Illegal entrance to the United States is the breach of United States immigration rules by foreign citizens who enter the country without government authorization or, after lawful admittance, they remain within the nation beyond their term of authorized admission. While undocumented migrants are those without a residence permit allowing them to continually stay in their country of destination. They may have been unsuccessful in the refuge system, have entered irregularly or have overstayed their visa. Once in an open status, migrants are regularly denied those components which compound a basic standard of living and face a de facto infringement of their primary rights. They are denied education, lack health care, stripped of labor protections, and most shockingly they occupy the worst housing conditions in the US.
There were 11.7 million foreigners from Mexico residing in the U.S. in 2014, and approximately half of them were in the country illegally. Mexico is the countrys highest source of immigrants, constituting up to 28% of all U.S. immigrants. President Donald Trumps government is taking steps to reduce the number of illegal immigrants in the U.S which includes building a wall at the southern border (Pearson 118-132). Recent research reveals that more Mexican immigrants have turned to Mexico than have moved to the United States considering the end of the 2007-2009 Great Recession. The deterioration in Mexican inflows emerges from a mix of circumstances including tougher border enforcement, weakened job opportunities in the United States, the improving Mexican economy and the long-term decline in Mexicos birth rates (Weiner and Corwin 722).
The main problems generated by illegal immigration are depreciated wages, stolen taxpayer resources, lost jobs, and increased numbers of domestic terrorism and crimes. Each of these problems hurts Americans in various ways. But there is a comprehensive agreement among scholarly economists that in the long run, immigration has a small but positive influence on the labor market results of native-born workers, on average. The evidence explains that in the short run, immigration may indifferently reduce native employment because the economy takes some time to adapt to new immigration, but in the long run, immigrants do not lessen native employment rates. The United States could profit enormously from an immigration system that is more receptive to broader economic conditions. In our current immigration policy, legal immigrant streams are substantially unresponsive to the business cycle. Immigration fuels the economy. When immigrants join the labor force, they enhance the productive capability of the economy and raise GDP. Their incomes increase, but so do those of natives (Pearson 118-132).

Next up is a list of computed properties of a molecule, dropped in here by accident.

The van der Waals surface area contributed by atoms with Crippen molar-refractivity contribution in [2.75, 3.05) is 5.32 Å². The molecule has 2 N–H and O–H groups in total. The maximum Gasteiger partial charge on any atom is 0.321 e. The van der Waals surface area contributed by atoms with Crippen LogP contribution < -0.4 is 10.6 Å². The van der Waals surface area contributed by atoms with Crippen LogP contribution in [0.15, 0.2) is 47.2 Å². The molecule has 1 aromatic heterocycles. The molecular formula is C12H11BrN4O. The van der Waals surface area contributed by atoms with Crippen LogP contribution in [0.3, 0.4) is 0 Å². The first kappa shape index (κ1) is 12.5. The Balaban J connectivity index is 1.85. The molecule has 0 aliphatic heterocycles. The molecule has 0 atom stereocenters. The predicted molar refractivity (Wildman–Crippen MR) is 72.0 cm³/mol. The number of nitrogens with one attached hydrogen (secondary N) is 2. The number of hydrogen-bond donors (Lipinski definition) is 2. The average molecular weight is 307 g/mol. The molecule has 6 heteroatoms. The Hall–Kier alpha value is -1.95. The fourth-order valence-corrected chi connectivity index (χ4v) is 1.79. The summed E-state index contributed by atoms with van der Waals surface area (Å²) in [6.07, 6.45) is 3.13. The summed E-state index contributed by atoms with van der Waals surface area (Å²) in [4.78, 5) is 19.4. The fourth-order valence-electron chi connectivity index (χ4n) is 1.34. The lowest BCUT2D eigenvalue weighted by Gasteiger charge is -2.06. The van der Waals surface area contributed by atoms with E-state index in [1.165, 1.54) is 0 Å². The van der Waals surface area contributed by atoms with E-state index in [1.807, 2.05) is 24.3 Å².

We are a country that has always drawn much of its power from having people come here and add to the dynamism and prosperity of the nation. The foreigners who have decided to make the challenging and tough decision to move to America have usually been some of the most fruitful nationals of the countries they left behind. They are, by nature, motivated people who were ready to take the risk of moving and pulling up roots. As a result, the United States has gotten the advantage of committed and talented citizens who have boosted our standard of living and our culture (Weiner and Corwin 70). Our national policy should continue to promote immigration. This is why we need an immigration strategy that deals with the certainty of our times and proceeds to reinvigorate our nation by bringing in new people. It is not rocket science to know how to set up an efficient immigration policy. We cannot deport millions of individuals, most of whom are living quiet, hardworking and orderly lives. We also cannot tolerate them, as a result of their unauthorized entry, to become citizens. This would break the basic premise of following the rule of law that is an important standard of citizenship.
Pearson, Matthew R. "How undocumented workers and illegal aliens affect prejudice toward Mexican immigrants." Social Influence 5.2 (2010): 118-32. Web. 16 Apr. 2017.
Weiner, Merle, and Arthur F. Corwin. "Immigrants--and Immigrants: Perspectives on Mexican Labor Migration to the United States." Contemporary Sociology 9.5 (2015): 722. Web.
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